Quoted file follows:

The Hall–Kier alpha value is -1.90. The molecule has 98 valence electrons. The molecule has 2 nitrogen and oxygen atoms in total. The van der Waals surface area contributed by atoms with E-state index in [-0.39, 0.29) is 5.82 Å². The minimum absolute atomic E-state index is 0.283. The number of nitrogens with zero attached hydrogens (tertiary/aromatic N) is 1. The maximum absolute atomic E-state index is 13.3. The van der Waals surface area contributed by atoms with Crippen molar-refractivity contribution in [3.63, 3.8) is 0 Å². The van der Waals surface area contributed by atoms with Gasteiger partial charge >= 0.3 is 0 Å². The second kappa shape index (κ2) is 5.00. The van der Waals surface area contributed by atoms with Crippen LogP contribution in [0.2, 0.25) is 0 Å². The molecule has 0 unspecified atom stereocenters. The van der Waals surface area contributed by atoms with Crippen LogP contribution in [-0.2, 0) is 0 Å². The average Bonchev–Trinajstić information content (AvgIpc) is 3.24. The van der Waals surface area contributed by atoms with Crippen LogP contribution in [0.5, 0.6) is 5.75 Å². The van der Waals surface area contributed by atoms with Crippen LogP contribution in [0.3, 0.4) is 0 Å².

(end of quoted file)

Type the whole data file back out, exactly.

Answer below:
The Hall–Kier alpha value is -1.90. The molecule has 98 valence electrons. The molecule has 2 nitrogen and oxygen atoms in total. The van der Waals surface area contributed by atoms with E-state index in [-0.39, 0.29) is 5.82 Å². The minimum absolute atomic E-state index is 0.283. The number of nitrogens with zero attached hydrogens (tertiary/aromatic N) is 1. The maximum absolute atomic E-state index is 13.3. The van der Waals surface area contributed by atoms with Crippen molar-refractivity contribution in [3.63, 3.8) is 0 Å². The van der Waals surface area contributed by atoms with Gasteiger partial charge >= 0.3 is 0 Å². The second kappa shape index (κ2) is 5.00. The van der Waals surface area contributed by atoms with Crippen LogP contribution in [0.2, 0.25) is 0 Å². The molecule has 0 unspecified atom stereocenters. The van der Waals surface area contributed by atoms with Crippen LogP contribution in [-0.2, 0) is 0 Å². The average Bonchev–Trinajstić information content (AvgIpc) is 3.24. The van der Waals surface area contributed by atoms with Crippen LogP contribution in [0.5, 0.6) is 5.75 Å². The van der Waals surface area contributed by atoms with Crippen LogP contribution in [0.3, 0.4) is 0 Å².